office mask
Victorian office workers can ditch the mask at their workplace. Image – Canva.
  • Office workers in non-public facing roles no longer need to wear masks
  • Melbourne's office occupancy rate is 26% of pre-covid levels
  • Calls for the Victorian government to increase public sector worker in the CBD

The Property Council of Australia (PCA) has welcomed the Victorian government’s decision to remove the indoor mask mandate for office workers.

Danni Hunter, the Victorian Executive Director of the PCA, said the announcement was an important step towards normalising life in the CBD after Melbourne’s most recent lockdown.

“This is an important move towards the reactivation of the Melbourne CBD”, she said.

“While lockdowns prohibit many from visiting the city, mask mandates and density quotients slow the return of workers to the CBD and are a handbrake on our local economy.

“Our iconic retail and hospitality sectors as well as many other small businesses rely on visitors to the CBD and we need to do everything we can to encourage people back to the city and enjoy all the wonderful things Melbourne has to offer.”

Danni Hunter, Property Council of Victoria

Last week, the PCA released their Office Occupancy Survey which showed the level of occupancy in Melbourne’s CBD had plummeted to 26% of pre-Covid levels. This is 42% behind Sydney and 45% for Brisbane.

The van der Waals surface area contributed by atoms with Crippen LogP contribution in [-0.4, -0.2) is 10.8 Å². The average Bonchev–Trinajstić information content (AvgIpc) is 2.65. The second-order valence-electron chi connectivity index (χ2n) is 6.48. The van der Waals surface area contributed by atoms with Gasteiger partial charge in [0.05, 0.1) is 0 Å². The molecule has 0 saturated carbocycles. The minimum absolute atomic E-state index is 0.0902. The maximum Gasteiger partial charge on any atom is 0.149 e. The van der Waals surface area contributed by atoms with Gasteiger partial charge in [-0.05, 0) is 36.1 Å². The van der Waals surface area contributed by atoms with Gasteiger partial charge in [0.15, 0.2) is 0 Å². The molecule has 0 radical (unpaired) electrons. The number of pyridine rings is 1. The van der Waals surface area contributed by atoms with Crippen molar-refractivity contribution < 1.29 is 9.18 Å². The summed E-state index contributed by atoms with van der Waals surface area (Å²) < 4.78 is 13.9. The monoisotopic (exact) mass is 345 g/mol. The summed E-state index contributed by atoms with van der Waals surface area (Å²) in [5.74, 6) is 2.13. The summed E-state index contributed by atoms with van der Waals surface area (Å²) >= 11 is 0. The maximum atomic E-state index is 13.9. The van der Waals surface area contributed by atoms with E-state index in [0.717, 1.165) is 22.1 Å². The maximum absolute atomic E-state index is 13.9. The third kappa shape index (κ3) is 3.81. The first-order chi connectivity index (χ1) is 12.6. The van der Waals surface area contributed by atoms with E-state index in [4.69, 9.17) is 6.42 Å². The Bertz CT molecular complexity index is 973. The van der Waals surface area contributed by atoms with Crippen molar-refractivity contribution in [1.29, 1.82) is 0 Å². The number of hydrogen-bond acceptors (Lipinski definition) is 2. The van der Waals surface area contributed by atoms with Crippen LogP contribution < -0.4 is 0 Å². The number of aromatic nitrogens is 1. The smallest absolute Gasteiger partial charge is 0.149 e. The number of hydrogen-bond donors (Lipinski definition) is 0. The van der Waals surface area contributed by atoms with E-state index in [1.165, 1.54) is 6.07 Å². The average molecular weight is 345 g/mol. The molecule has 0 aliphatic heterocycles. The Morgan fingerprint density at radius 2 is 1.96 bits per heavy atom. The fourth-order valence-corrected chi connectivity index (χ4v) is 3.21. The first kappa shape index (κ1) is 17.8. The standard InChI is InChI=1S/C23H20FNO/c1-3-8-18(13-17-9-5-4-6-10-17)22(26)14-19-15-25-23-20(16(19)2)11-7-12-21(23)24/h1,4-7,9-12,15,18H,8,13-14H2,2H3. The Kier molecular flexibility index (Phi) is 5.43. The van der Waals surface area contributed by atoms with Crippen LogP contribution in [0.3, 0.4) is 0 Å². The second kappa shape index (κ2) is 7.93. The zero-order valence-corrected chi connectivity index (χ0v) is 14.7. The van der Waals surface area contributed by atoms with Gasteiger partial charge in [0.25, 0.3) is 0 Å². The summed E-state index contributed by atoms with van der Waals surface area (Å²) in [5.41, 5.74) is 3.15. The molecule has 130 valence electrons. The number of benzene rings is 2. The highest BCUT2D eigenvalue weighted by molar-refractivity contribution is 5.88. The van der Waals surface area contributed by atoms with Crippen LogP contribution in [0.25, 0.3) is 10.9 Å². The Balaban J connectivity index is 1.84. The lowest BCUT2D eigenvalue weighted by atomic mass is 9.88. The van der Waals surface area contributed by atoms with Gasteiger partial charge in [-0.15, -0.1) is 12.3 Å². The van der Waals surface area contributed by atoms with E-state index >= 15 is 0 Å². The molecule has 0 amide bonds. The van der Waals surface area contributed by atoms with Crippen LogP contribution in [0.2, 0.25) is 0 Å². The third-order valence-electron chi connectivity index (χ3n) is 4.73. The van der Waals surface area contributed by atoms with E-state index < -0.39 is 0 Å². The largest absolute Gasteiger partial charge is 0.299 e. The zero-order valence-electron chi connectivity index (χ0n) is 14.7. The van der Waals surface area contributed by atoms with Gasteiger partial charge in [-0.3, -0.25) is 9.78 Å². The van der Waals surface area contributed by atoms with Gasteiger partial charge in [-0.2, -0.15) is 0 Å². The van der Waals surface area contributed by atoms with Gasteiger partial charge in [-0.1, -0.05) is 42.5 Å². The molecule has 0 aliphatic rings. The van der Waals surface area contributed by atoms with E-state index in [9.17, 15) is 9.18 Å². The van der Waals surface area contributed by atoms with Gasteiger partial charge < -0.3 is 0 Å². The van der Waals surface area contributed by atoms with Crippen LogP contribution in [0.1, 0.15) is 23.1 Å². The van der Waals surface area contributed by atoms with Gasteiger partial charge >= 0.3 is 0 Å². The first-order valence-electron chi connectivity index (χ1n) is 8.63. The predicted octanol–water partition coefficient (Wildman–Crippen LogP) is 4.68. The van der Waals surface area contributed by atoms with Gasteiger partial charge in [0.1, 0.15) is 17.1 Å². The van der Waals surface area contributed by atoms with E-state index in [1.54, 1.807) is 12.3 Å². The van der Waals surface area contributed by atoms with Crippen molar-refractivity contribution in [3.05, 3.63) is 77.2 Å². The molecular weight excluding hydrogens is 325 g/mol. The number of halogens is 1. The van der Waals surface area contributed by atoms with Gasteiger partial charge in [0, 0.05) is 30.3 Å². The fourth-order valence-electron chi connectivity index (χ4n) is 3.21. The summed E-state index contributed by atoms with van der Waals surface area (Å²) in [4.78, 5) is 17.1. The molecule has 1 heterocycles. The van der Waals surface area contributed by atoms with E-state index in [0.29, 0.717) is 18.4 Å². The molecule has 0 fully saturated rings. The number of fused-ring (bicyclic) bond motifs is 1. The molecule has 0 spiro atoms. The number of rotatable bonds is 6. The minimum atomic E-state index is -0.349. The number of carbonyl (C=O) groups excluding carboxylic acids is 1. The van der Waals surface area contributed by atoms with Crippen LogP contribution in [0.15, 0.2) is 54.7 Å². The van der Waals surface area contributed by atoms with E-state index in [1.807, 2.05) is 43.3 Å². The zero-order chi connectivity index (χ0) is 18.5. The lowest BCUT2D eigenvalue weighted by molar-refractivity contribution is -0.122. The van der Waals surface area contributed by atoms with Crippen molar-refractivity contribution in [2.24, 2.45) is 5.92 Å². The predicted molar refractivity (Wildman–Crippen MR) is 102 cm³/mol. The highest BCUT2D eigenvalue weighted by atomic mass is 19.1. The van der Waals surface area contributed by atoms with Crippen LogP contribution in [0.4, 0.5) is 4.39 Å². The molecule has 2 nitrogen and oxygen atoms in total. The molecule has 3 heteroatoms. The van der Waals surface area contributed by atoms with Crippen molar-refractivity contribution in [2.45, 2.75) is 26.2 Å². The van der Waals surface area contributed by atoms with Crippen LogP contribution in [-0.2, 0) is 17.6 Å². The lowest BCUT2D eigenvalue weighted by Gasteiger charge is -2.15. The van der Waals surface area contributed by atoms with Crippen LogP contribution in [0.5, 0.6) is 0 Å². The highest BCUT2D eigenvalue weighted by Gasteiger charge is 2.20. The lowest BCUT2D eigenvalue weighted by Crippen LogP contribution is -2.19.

Ms Hunter reiterated that the Victorian government needs to bolster the revitalisation of the CBD by enticing public sector workers to return.

“The Government can play a leading role in getting the CBD going again. Victorians are relying on their government to lead by example and help Melbourne recover its shine by getting thousands of public sector workers back to the office,” she said

“The role of the private sector is equally as important and we need the business community to take proactive action to encourage their employees back to the office for a greater portion of the working week.”

Mr Hunter also believes further mask mandates should be avoided in the office, citing that these environments are often safer than regular settings.

“Office density is often of a lower risk than normal settings, with the office often having density ratios of one person per ten-to-twelve square metres, far above the standard one person per four-square metres,” said Ms Hunter.

“When masks come off they should stay off unless necessary as we can’t continue to go through this cycle as we have been doing and not expect the CBD and the economy to suffer as a result.”

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